As with many forgotten places, few people—even New York locals—know that North Brother Island exists. While the island was once home to the famed Typhoid Mary, it has since been overtaken by Mother Nature’s gentle yet unyielding hand. A dot on the East River that’s nestled between Bronx and Rikers Island, North Brother Island is now like the world’s other abandoned locales: overrun with lush trees, ivy and tall grasses, a mere shadow of its former self.
Perched atop a quaint Cambodian landscape, Bokor Hill Station was once a thriving French resort town where visitors sought solace from the oppressive heat of nearby capital Phnom Penh. Yet after being…
A building is never just that. It can be a place we call home, a repository for memories, an intimate space where we share even more intimate ideas; it’s one of the ways we as people lay physical claim to the world in which we live. And just as a building is more than its material components, the same can be said for a building in shambles. Evocative of our own limits, mortality and time’s dominion over all, these abandoned structures provide as much aesthetic interest as they do opportunities to consider our place–however temporary–in the world:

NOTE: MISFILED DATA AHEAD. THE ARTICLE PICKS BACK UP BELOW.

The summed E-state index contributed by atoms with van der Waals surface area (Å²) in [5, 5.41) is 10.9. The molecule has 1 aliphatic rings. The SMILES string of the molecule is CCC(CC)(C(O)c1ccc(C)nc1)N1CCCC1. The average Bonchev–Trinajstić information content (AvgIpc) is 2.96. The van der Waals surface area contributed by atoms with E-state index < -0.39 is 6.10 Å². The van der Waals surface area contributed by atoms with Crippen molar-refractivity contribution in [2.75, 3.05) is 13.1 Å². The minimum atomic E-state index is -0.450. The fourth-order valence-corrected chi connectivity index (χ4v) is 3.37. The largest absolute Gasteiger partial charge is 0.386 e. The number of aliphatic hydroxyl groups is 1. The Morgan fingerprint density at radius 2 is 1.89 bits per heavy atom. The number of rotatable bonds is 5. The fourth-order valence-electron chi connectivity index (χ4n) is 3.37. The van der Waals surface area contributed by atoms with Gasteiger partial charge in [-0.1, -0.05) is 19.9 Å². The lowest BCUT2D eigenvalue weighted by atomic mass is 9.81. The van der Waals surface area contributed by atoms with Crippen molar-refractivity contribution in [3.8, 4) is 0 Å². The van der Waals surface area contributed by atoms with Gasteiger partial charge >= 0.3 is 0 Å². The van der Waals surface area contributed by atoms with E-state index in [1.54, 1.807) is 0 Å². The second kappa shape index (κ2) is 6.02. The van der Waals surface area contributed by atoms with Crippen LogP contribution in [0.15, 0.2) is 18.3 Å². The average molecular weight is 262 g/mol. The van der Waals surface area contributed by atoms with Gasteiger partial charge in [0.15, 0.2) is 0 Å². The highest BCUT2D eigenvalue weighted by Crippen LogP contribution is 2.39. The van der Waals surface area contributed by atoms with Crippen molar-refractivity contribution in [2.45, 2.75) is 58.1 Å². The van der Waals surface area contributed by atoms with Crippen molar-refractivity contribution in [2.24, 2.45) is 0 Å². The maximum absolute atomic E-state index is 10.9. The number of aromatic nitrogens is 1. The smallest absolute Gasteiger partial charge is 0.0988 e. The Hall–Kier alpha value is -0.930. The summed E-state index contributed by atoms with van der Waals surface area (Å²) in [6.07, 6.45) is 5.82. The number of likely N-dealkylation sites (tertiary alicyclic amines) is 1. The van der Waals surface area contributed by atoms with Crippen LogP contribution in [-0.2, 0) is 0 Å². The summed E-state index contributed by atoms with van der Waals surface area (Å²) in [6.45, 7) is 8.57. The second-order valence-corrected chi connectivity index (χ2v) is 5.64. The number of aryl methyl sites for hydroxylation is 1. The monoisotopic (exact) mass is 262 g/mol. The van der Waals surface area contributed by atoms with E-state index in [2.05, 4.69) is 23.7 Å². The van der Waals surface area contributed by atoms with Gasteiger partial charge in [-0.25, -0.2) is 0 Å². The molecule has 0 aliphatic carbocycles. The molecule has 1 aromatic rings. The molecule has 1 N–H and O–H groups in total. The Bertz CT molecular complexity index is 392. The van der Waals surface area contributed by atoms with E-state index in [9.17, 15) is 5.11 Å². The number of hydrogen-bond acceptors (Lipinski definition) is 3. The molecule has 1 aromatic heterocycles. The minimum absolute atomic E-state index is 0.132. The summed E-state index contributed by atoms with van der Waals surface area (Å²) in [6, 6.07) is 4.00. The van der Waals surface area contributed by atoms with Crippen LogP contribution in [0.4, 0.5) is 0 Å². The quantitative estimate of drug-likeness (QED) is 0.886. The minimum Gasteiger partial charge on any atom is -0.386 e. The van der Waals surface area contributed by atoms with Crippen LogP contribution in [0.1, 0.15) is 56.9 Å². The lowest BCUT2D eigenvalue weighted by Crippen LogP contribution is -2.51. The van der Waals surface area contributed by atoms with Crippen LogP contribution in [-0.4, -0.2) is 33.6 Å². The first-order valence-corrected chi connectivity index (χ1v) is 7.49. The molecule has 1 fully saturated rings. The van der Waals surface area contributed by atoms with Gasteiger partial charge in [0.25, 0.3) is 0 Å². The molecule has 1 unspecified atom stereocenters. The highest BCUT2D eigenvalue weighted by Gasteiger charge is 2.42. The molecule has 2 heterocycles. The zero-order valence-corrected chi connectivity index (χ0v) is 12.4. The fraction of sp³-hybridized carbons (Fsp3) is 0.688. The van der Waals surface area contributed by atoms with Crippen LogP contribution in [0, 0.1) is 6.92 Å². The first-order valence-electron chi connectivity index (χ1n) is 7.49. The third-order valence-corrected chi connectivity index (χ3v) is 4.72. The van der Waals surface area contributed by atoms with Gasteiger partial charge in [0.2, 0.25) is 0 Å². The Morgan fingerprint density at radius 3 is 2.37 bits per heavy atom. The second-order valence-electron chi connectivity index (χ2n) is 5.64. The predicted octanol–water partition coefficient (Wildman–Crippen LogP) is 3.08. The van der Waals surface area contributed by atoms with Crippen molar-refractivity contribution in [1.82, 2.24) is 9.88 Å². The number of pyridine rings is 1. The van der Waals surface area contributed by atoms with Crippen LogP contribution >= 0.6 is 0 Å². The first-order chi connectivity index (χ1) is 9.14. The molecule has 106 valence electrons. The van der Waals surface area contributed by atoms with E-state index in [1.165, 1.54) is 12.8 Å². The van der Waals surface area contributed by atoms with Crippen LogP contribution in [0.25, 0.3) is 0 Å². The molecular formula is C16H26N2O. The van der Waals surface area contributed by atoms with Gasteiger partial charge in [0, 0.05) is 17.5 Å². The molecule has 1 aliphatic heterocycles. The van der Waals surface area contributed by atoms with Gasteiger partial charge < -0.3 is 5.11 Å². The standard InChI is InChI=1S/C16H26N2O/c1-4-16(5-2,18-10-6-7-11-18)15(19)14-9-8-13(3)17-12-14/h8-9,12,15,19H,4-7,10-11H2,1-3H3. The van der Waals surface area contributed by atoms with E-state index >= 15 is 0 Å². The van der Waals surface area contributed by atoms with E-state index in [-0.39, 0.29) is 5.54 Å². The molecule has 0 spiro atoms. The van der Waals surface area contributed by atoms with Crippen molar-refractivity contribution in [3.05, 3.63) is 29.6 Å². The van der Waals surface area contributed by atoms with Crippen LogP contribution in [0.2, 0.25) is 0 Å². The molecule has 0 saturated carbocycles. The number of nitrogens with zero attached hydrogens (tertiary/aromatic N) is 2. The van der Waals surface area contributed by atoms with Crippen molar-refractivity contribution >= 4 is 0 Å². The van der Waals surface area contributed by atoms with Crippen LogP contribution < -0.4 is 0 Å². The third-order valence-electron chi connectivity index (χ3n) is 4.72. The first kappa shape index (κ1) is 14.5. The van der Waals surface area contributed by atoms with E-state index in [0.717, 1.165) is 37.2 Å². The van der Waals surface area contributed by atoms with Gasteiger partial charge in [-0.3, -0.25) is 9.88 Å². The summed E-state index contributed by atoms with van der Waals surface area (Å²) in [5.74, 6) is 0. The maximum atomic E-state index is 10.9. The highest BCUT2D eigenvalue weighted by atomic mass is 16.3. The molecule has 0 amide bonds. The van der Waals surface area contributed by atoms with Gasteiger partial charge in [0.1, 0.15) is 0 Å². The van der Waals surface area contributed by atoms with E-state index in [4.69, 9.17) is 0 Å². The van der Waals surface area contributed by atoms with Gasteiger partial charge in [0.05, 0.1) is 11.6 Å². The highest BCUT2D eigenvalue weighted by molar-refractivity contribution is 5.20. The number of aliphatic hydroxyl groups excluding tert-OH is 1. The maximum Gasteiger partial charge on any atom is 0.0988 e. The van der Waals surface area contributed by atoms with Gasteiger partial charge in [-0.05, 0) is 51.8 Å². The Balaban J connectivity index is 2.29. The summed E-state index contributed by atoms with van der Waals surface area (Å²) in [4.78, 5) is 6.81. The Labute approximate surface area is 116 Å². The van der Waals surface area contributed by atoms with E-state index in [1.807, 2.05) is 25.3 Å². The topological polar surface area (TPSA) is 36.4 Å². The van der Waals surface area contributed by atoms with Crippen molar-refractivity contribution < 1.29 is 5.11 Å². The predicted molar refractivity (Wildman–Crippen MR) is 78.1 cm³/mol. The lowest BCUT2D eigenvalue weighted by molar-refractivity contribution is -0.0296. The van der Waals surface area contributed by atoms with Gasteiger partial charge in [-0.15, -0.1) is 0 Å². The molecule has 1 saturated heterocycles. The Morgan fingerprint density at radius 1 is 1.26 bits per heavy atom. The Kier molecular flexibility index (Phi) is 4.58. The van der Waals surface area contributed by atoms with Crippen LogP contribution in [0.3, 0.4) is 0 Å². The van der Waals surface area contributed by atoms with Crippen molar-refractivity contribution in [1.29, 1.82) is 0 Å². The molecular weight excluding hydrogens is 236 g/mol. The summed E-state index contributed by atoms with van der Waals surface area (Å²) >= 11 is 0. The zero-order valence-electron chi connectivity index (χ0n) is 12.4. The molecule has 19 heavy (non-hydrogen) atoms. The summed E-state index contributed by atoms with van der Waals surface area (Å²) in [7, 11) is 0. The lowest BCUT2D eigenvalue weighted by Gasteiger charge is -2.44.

Across the world are cities and places that once thrived but now lay in ruins. These abandoned cities, which are often referred to as ghost towns, can be as beautiful as they are haunting. Their decay causes our imaginations to run wild, conjuring images of a place lost to time and just what kinds of life may have passed through its city limits. Some have rich and glorious pasts while others have a dark and troubled history.
Abandoned Cities: Sanzhi Pod City
Sanzhi Pod City is located just outside of New Taipei City, Taiwan. Construction of this UFO style housing development began in 1978, and was intended to be a vacation resort marketed toward US military personnel. After several fatal car accidents during construction and an equally devastating loss of investment, the project was scrapped.
Many attribute the pod city’s bad luck to the bisecting of a Chinese dragon statue near the front gates in order to widen the road. Though the area had become a tourist curiosity and the subject of an MTV film, the pods were demolished in 2010 to make way for a commercial seaside resort.
As of July 18, 2013, the Motor City officially ran out of gas. Filing for for Chapter 9 bankruptcy, Detroit’s debts–a whopping $18 to $20 billion–represent the largest municipal filing for bankruptcy in United States history. And as its solvency has gone down the drain, so too has its population. In 1950, the burgeoning industrial city was home to nearly two million Americans. But today, as Detroit’s population has dwindled to a mere 700,000, the only boom Detroit has seen rests in the number of abandoned buildings popping up within city limits.
As evidenced by the following photos of an abandoned Detroit, those remaining might have a hard time forging optimism about the future when constantly surrounded by brick laid ghosts: